• They are impromptu in the sense that they take place when a need for them is perceived by the concerned nations.


The story of Mahabalipuram’s China connection:

  • Mahabalipuram, or Mamallapuram, 56 km south of Chennai on the Tamil Nadu coast had ancient links with Buddhism and China through the maritime outreach of the Pallava dynasty.
  • The name Mamallapuram derives from Mamallan, or “great warrior”, a title by which the Pallava King Narasimhavarman I (630-668 AD) was known. It was during his reign that Hiuen Tsang, the Chinese Buddhist monk-traveller, visited the Pallava capital at Kanchipuram.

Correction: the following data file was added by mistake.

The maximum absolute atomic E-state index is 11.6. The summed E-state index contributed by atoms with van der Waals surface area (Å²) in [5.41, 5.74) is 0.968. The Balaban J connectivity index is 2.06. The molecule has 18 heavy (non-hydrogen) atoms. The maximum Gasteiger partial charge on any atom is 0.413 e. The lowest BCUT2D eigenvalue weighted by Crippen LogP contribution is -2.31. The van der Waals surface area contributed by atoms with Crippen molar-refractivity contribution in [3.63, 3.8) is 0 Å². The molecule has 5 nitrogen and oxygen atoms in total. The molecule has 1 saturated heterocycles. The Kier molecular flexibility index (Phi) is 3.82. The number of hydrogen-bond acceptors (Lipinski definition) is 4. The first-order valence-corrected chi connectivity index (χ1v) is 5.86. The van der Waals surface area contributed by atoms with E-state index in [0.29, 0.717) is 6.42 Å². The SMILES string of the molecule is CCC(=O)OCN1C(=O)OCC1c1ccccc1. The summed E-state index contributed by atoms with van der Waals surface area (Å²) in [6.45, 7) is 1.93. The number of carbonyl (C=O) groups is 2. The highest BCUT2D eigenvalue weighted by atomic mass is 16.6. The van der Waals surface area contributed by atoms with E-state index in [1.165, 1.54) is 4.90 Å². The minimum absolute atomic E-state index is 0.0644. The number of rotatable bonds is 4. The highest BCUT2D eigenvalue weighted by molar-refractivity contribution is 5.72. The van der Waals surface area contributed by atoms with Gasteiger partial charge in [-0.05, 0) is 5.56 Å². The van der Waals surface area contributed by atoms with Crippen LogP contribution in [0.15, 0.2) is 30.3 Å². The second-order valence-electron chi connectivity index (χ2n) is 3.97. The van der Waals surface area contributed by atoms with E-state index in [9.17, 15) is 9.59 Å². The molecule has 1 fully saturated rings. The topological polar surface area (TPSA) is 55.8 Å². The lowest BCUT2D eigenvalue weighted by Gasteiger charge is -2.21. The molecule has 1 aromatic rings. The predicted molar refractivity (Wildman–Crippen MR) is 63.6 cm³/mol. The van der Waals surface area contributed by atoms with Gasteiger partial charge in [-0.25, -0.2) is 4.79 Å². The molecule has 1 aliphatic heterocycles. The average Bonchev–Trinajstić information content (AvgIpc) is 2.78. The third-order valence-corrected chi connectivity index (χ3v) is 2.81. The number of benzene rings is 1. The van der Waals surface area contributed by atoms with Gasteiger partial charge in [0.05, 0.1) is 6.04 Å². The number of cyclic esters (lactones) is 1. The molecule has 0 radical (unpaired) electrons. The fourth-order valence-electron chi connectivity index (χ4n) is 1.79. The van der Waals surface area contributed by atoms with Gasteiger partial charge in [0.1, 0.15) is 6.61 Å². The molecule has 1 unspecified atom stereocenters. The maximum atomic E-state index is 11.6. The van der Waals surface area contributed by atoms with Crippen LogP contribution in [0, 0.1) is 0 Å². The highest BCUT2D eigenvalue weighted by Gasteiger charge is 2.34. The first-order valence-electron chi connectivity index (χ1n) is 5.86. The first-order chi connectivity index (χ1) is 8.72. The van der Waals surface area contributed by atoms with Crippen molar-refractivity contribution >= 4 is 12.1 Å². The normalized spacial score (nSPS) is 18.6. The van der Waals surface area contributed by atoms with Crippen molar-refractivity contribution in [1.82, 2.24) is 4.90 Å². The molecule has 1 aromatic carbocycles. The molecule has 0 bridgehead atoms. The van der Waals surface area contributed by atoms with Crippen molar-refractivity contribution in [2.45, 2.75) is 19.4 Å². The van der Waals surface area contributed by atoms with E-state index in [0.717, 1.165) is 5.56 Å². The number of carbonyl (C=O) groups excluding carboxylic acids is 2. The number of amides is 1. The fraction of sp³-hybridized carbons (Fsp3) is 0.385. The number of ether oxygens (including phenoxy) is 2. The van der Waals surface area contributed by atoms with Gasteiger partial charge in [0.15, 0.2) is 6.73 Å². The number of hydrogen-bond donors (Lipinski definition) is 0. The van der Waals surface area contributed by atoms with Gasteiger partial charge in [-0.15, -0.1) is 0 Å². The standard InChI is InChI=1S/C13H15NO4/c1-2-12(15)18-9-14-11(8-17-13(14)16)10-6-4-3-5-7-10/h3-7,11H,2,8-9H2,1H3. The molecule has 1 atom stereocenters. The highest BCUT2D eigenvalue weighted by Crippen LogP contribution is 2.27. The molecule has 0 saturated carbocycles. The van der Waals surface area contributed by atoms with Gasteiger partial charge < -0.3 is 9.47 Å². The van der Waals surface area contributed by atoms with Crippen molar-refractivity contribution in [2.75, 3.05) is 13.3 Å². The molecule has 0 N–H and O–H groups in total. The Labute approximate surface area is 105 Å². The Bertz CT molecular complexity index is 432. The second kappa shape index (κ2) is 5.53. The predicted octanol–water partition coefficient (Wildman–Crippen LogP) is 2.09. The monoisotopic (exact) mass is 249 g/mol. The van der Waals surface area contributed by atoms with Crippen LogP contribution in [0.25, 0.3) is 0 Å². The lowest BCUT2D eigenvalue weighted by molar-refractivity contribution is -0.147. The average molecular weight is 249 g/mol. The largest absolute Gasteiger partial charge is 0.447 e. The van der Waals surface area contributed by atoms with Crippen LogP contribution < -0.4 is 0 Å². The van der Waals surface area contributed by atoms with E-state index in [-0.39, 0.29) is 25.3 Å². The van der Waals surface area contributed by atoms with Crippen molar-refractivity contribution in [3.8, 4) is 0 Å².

• Narasimhavarman II (c.700-728 AD), also known as Rajasimhan, built on the work of earlier Pallava kings to consolidate maritime mercantile links with southeast Asia.
  • Narasimhavarman II sent a mission to the Tang court in 720 AD.
  • The emissaries of the Pallava king sought the permission of Emperor Xuangzong to fight back Arab and Tibetan intrusions in South Asia.
  • Pleased with the Indian king’s offer to form a coalition against the Arabs and Tibetans, the Chinese emperor bestowed the title of ‘huaide jun’ (the Army that Cherishes Virtue) to Narayansimha II’s troops.
  • The Descent of the Ganga/Arjuna’s Penance, a rock carving commissioned by Narasimhavarman I, with its depiction of the Bhagirathi flowing from the Himalayas, may serve as a reminder of the geography of India-China relations, and their shared resources.